Rising construction costs are jeopardizing new construction plans

Local authorities are concerned about rising construction costs and the impact of price pressure on the profitability of new homes.

Some councils say development is only feasible for certain builders, certain types of homes, or in a limited number of locations, considering costs, prices and risks associated with housing construction.

Builders said there was significant pressure on home development in regional cities.

This was announced by Cork County Council Sunday independent While it is still financially viable for developers to build new homes in the county after “recent market exposure through competitive bidding and direct deals with developers” in relation to the provision of public housing, the council is “concerned about ongoing construction inflation, which is driving pricing pressures.” at the local hardware store”.

Tipperary County Council recently commissioned an analysis of the housing markets in Clonmel, Nenagh and Thurles. The study and the “recently increased caps of €325,000 now supported under the First Home Scheme (FHS)” meant it was now financially viable to build new homes “of a certain size and type”. FHS is an equity ownership program created last July to help eligible first-time buyers bridge the gap between their mortgage, security deposit and the price of a new home, and provides financing for up to 30 percent of the property’s market value.

Councils in Tipperary, Kildare, Kilkenny, Waterford and Wexford all said increased material costs have been a factor in all housing projects over the past year, including social and affordable housing.

CSO data shows that the cost of building materials rose 16.2 percent last year. Steel prices rose 57 percent. Cement rose by almost 29.2 percent over the same period.

A report by building consultant Mitchell McDermott last week revealed that nearly 9,700 homes that have been granted planning permission in regional areas will likely never be built because they are not profitable.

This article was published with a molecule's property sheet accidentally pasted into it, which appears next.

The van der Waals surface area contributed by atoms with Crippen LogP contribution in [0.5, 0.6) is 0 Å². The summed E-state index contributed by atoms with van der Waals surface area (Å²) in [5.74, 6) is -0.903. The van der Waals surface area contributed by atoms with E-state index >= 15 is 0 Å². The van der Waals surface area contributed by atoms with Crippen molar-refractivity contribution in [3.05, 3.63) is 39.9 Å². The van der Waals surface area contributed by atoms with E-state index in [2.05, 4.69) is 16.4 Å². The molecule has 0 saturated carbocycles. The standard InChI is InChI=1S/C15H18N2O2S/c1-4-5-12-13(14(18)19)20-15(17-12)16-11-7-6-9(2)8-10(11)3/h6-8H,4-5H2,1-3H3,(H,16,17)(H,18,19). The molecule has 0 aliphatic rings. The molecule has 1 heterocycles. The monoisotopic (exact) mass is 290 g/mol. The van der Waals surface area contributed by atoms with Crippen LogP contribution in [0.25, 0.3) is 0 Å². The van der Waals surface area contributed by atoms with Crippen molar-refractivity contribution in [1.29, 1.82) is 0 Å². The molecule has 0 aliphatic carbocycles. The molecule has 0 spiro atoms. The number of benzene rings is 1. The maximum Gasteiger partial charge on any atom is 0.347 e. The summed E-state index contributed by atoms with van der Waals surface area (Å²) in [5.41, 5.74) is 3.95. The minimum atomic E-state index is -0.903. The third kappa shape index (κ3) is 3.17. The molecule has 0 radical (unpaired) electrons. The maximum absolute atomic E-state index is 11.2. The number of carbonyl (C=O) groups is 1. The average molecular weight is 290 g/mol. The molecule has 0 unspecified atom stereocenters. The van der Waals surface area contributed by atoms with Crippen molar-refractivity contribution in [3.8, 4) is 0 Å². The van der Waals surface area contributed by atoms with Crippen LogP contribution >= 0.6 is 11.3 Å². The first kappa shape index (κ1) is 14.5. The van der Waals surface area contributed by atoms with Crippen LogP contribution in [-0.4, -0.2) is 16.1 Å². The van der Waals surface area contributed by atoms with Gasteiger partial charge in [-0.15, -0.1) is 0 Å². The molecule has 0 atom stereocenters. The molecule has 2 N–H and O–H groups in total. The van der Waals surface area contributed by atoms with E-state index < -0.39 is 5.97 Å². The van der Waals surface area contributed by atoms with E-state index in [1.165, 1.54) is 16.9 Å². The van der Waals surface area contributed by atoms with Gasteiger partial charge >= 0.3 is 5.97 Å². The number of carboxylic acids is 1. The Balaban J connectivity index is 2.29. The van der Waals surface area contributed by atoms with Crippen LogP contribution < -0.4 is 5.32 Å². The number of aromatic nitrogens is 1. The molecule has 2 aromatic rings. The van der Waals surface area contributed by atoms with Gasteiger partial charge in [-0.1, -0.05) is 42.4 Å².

Kildare County Council also said a shortage of greenfield sites “is depressing development” on brownfield sites, “which compounded construction cost challenges”. Brownfield development can result in additional costs associated with preparing a site for construction.

“The viability or non-viability of housing projects built by developers is highly dependent on a number of factors including but not limited to location, demand, site conditions/abnormal costs, house/unit type/specification and property cost,” added a Kildare spokeswoman added.

​A year ago, Leitrim County Council said it would not levy vacant lots on fallow land due to concerns about the feasibility of the development. However, the Council has revised this view.

“Leitrim County Council believes that building new homes is profitable for a limited number of private developers, depending on the fundamentals of their business and the nature and location of potential projects. This view is based on the recent commencement of the first multi-unit development within Co Leitrim in over 10 years and preliminary discussions of a further limited number of housing starts,” a spokesman said.

Most of the other councils did not comment or said that housing profitability was not a concern for them.

Conor O’Connell, director of housing and planning for the Construction Industry Federation (CIF), said cost pressures and challenges are problematic everywhere, as the cost of building a home has risen 20 to 30 percent since pre-pandemic times. The association previously called on the government to lower the VAT rate from 13.5 percent to ease cost pressures.

“Building costs are probably 45 to 50 percent of the cost of delivering a unit, so they have a very significant impact,” added Mr. O’Connell.

“We see the greatest challenges in rural cities, including those with a strong industrial base. In such cities there is not enough development.

“City-centre urban locations are overwhelmingly in need of housing, but providing them is becoming an extremely difficult task due to rising construction costs and overall delivery costs.”

https://www.independent.ie/irish-news/news/rising-construction-costs-threaten-plans-for-new-housing-42317670.html Rising construction costs are jeopardizing new construction plans

Fry Electronics Team

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